Last week, to nearly universal acclaim, Ivanka Trump, dynamic and accomplished daughter of the Republican presidential nominee, delivered a clear, articulate and compelling address to the Republican National Convention, the American people and the world. Walking gracefully yet powerfully onto the stage with the Beatles’ “Here Comes the Sun” playing, Ivanka’s delivery was so sharp and impressive that even CNN commentator Mel Robbins wrote that Ivanka had done “an amazing job.”
When Ivanka said, “Real change, the kind we have not seen in decades, is only going to come from outside the system,” it was thoroughly believable. You felt Ivanka believed it, too. When she claimed, “My father taught my siblings and me the importance of positive values and a strong ethical compass,” millions of American voters surely nodded and smiled.
Actually, “Chugga Chugga” did not get an applause … It was a painfully awkward moment, but that was only the beginning.
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It is impossible to believe Chelsea Clinton’s speech Thursday night had even a remotely similar effect.
Given the nearly impossible task of white-washing her parents’ decades of indiscretions, machinations and corruption, it would be understandable to cut the former first daughter some slack. After all, Chelsea tried. Early on, seeking to show a human, maternal side of Mrs. Clinton, Chelsea went with the following:
“My mom can be about to walk on stage for a debate, or a speech, it just doesn’t matter. She’ll drop everything for a few minutes of blowing kisses and reading ‘Chugga Chugga Choo Choo’ with her granddaughter. Oh, ‘Chugga Chugga’ got an applause.”
Actually, “Chugga Chugga” did not get an applause — at least not until Chelsea said it again, seemingly prompting the crowd to clap. It was a painfully awkward moment, but that was only the beginning.
Later, Chelsea opined, “That feeling of being valued and loved, that’s what my mom wants for every child. It is the calling of her life.” While pundits may be too polite to say it, how many Americans honestly believed that?
The shakiness in Chelsea’s voice throughout suggests she may not have believed what she was saying herself. “There’s something else that my mother taught me — public service is about service,” Chelsea continued to meander unconvincingly.
The ultimate irony in last night’s stream-of-consciousness attempt to humanize her mother, however, may lay in the line, “My mom and I loved ‘Pride and Prejudice.'” Interesting.
“Pride and Prejudice,” the early 19th-century classic written by the famed author Jane Austen, is known primarily for the lengthy, rocky courtship by the aristocrat Mr. Darcy of the proud but poor peasant Elizabeth Bennet, after initially considering her and her boisterous family beneath him. After overcoming his initial prejudice, Mr. Darcy finally convinces Elizabeth to put aside her pride, forgive him, and marry him.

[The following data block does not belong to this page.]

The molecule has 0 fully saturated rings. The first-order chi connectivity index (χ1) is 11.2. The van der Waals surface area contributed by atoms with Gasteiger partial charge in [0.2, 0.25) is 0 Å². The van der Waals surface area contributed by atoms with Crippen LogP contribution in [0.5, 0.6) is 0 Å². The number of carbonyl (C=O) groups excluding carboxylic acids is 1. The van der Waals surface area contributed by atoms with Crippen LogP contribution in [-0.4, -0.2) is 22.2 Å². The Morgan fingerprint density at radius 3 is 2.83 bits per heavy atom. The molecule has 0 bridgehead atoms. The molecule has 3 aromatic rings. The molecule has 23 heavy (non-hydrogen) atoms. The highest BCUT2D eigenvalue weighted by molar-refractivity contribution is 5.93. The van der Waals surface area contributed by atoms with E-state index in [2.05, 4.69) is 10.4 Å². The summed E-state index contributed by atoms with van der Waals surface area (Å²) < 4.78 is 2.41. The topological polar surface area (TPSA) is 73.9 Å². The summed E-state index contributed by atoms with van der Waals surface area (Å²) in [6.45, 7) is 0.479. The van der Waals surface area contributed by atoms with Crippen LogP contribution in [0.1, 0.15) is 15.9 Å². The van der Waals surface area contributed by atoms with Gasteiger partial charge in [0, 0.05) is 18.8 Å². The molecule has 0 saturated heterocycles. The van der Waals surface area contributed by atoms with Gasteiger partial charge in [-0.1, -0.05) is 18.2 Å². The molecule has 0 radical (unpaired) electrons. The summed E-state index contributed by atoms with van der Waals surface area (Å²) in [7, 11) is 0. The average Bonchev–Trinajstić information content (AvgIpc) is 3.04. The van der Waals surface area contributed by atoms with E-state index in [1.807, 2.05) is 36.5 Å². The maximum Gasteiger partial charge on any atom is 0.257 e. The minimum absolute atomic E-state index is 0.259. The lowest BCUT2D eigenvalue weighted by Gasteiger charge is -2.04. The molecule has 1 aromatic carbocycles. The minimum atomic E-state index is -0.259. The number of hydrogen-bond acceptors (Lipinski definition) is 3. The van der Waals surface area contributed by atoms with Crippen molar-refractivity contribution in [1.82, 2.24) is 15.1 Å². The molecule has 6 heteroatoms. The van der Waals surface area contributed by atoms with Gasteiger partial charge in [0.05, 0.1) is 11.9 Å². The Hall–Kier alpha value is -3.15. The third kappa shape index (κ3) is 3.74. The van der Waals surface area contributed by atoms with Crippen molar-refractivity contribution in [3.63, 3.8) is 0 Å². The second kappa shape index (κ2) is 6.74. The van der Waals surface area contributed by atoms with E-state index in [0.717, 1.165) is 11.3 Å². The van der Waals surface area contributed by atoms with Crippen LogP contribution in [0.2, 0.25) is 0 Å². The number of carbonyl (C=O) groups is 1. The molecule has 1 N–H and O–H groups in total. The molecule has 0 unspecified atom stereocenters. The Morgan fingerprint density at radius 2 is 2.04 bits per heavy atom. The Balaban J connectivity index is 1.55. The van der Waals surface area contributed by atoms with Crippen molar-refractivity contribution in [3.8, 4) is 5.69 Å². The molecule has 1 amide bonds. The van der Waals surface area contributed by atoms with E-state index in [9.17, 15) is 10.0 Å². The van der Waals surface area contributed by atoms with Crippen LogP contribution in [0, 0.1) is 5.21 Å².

Perhaps Chelsea and Hillary recall what Bill told the world on Wednesday night about his repeated proposals being rejected before his now-wife finally said “Yes.”
Yet there are side plots in the novel, as well. One involved the charismatic, charming, and devious Mr. Wickham, who attempted to marry Mr. Darcy’s sister in order to snatch her wealth. When that fails, Mr. Wickham then lures one of Elizabeth’s sisters, credulous Lydia, to run away with him. Later, it is learned Mr. Wickham and Lydia are persuaded to marry, in order to preserve some respectability, by none other than Mr. Darcy, at some considerable financial cost. When Elizabeth learns of Mr. Darcy’s noble and selfless action, she is permanently won over to him.
Perhaps Chelsea and Hillary see more Mr. Wickham than Mr. Darcy in Bill?
Alas, last night Chelsea continued and concluded:
“People ask me, all the time, how does she do it? How does she keep going, amid the sounds and the fury of politics? Here’s how, it’s because she never, ever forgets who she’s fighting for … I hope that my children will someday be as proud of me as I am of my mom. I am so grateful to be her daughter. I’m so grateful that she is Charlotte’s and Aidan’s grandmother … To everyone watching here and at home, I know with all my heart, that my mother will make us proud as our next president. This is the story of my mother, Hillary Clinton.”
Chelsea aimed to demonstrate how proud she was of her mother, with about as much credibility as her father’s Wednesday yarn about his and Hillary’s decades-long love affair.
It may be worth recalling, then, a “Pride and Prejudice” truism from Elizabeth’s sister, Mary, who said, “Vanity and pride are different things, though the words are often used synonymously. A person may be proud without being vain. Pride relates more to our opinion of ourselves; vanity to what we would have others think of us.'”
Last week, Ivanka evinced a pride for her dad like he so obviously has for her and his country. For the Clintons, it has always been vanity.